Talia Collis Explores The Dynamics of Desire & Sexuality With 'Her'
Meet London-born, New York-based photographer, director, and producer, Talia Collis, who’s giving us the low-down and digital exclusive of her book, Her, which was shot over the course of a year. We sat down with Collis to speak about her perspective, artistic influences, and prior production experience that aided in creating this body of work. She strives to create a narrative with powerful women at the forefront; her work explores the dynamics of desire and sexuality. Upon looking at her photographs, you’re immediately able to tell who she is, and how she would like women to be seen. Collecting inspiration from male photographers like Guy Bourdin and Chris von Wangenheim, and directors like Mike Nichols and Wong-Kar Wai, she brings back the glamour of past decades, but this time through a woman’s eyes. Personal work aside, with clients like Vogue.com, DKNY, and Area under her belt, we’re excited to see where she’s headed next.
Tell us about Her—you’ve worked on this project over the course of a year—how did your perspective change as the project grew?
Her is a series of highly stylized photographs that follow multiple narratives between various women and men. Behind every picture lies a story to uncover. The core of each photograph is always an empowered female lead. My perspective did not change as the project went on–I constantly knew what the core of Her was. What had changed were the stories behind the images. With each shoot, the set grew. This gave us more creative freedom to express a new, more complex story for the woman rather than just keeping it confined to the same one character.
You are also a director, who is very influenced by film; it’s obvious that your images have a very cinematic quality—in what ways can you build a narrative with a single image?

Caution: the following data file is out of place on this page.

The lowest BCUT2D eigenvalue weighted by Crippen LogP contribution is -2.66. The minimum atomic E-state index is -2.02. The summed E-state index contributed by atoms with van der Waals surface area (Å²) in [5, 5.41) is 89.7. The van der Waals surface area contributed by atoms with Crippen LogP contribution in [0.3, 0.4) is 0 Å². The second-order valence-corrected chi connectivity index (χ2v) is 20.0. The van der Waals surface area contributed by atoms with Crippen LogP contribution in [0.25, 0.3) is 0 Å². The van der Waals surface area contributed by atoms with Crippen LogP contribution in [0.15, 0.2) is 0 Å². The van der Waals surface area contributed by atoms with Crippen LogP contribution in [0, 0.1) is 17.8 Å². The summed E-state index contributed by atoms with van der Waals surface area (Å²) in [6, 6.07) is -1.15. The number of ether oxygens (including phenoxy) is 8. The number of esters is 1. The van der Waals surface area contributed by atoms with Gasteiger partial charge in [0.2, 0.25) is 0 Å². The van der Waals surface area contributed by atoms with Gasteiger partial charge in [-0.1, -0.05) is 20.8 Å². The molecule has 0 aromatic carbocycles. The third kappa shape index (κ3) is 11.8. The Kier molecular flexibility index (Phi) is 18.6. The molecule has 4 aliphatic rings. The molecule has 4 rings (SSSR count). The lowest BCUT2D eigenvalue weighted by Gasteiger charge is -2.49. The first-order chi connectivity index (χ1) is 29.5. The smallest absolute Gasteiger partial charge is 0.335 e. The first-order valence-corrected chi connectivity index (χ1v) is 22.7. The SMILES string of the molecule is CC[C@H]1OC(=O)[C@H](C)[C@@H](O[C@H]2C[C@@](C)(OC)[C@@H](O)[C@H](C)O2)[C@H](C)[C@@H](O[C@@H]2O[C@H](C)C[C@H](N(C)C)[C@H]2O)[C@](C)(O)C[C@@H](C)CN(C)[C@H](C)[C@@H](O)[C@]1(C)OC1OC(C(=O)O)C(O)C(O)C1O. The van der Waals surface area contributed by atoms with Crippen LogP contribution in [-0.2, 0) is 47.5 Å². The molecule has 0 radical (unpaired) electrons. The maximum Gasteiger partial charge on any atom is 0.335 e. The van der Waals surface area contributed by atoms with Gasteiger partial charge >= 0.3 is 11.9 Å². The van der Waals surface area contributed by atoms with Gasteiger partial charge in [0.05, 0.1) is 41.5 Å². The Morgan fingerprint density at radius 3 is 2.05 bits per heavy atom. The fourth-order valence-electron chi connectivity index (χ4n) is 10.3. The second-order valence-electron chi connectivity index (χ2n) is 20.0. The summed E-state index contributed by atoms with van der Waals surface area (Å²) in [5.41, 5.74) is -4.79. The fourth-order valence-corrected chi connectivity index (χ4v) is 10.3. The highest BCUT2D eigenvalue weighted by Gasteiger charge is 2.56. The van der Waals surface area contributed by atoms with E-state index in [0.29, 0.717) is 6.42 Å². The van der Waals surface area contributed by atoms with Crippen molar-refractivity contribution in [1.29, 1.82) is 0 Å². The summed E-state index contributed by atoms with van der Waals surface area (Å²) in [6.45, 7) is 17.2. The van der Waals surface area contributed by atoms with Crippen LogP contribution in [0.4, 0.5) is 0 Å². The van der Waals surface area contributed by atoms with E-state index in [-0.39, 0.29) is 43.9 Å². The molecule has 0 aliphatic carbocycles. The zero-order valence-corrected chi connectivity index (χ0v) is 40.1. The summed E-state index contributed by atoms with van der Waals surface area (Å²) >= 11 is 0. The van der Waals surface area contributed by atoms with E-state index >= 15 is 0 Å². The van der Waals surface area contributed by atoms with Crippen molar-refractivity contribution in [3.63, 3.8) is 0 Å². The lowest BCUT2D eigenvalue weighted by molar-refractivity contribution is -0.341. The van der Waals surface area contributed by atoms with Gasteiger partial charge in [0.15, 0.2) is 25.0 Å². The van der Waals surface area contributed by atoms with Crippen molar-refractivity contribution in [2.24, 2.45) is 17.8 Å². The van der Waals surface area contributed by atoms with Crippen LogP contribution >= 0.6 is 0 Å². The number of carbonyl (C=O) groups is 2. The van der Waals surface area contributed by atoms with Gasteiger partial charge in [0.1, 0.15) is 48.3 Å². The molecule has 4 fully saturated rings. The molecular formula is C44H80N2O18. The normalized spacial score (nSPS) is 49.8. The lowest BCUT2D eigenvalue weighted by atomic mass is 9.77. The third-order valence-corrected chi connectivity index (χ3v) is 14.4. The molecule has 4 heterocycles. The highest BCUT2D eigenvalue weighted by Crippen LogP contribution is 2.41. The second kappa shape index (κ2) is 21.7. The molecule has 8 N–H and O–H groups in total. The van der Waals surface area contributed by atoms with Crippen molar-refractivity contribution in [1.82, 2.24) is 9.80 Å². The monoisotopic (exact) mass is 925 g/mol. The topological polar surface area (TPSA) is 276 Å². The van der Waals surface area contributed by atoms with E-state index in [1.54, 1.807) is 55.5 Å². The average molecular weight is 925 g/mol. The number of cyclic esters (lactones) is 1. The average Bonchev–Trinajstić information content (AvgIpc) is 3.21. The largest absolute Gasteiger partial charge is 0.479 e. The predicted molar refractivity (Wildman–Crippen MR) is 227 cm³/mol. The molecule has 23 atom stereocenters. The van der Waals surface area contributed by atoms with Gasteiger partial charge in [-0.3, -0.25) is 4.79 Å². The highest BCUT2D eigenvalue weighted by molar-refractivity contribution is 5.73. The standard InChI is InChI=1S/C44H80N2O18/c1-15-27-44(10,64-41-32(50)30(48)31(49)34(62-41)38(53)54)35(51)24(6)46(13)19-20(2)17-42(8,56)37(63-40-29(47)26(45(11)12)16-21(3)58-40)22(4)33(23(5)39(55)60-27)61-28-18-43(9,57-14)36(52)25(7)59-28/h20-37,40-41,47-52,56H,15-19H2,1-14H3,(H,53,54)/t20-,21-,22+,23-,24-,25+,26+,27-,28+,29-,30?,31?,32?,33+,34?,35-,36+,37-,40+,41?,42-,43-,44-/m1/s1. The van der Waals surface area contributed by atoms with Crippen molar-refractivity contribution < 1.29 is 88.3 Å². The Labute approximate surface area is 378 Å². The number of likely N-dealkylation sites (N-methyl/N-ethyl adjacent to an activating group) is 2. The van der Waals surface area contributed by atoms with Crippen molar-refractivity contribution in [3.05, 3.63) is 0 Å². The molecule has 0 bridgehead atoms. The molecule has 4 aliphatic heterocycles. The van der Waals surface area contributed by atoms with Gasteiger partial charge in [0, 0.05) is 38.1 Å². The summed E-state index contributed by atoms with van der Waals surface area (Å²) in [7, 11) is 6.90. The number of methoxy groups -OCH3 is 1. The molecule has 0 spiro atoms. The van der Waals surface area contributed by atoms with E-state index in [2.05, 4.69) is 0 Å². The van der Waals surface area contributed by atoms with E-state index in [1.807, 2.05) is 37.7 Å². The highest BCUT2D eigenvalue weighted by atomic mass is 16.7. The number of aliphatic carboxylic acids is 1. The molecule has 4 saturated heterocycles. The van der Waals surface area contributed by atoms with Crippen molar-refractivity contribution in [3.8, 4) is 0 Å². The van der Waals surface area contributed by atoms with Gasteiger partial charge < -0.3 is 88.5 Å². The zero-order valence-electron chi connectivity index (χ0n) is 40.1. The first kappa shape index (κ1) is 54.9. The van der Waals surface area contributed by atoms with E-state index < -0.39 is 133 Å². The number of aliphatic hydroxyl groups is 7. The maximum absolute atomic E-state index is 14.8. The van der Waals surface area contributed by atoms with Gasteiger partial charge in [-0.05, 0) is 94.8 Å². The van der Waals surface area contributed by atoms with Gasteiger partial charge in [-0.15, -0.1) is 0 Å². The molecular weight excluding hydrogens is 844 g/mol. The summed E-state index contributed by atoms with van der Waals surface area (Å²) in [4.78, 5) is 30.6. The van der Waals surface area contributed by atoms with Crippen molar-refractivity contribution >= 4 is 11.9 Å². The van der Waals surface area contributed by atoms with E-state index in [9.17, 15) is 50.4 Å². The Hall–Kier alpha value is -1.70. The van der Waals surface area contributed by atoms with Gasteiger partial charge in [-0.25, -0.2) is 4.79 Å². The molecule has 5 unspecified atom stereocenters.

A lot of photographers argue that every image has a narrative. However, I believe that a true narrative is formed once there are several characters and symbolic props present in a story. When there are several models in an image, the viewer naturally begins to question the relationships between those involved. What I appreciate most about the still image is that you are relying solely on that one fleeting moment that you have captured. You can’t depend on sound or movement to enhance a feeling. The narrative comes from the direction that the subjects are “frozen” in.
In Her, I can see nods to Bourdin, Newton, and Penn (even a bit of Miles Aldridge)—it’s interesting to see women portrayed by a woman. How do you think having this perspective makes your final image different?
Firstly, that means a lot to me. Guy Bourdin is my greatest inspiration. If you felt that my work reminded you of his, I’m reassured that I am creating something that evokes storytelling in fashion photography. I think that because I am a female fashion photographer and director it allows me to connect with the female model naturally. I try to create an environment where I make my female subjects feel powerful and how they should not shy away from feeling like they control the viewer’s attention. I want the women to feel dominant and to do that I believe they need to be surrounded by female artists who truly believe in this message. There is no sense of judgment. At the end of the day, I am also collaborating with the models in my images and I want them to feel comfortable in portraying what they believe is a powerful woman.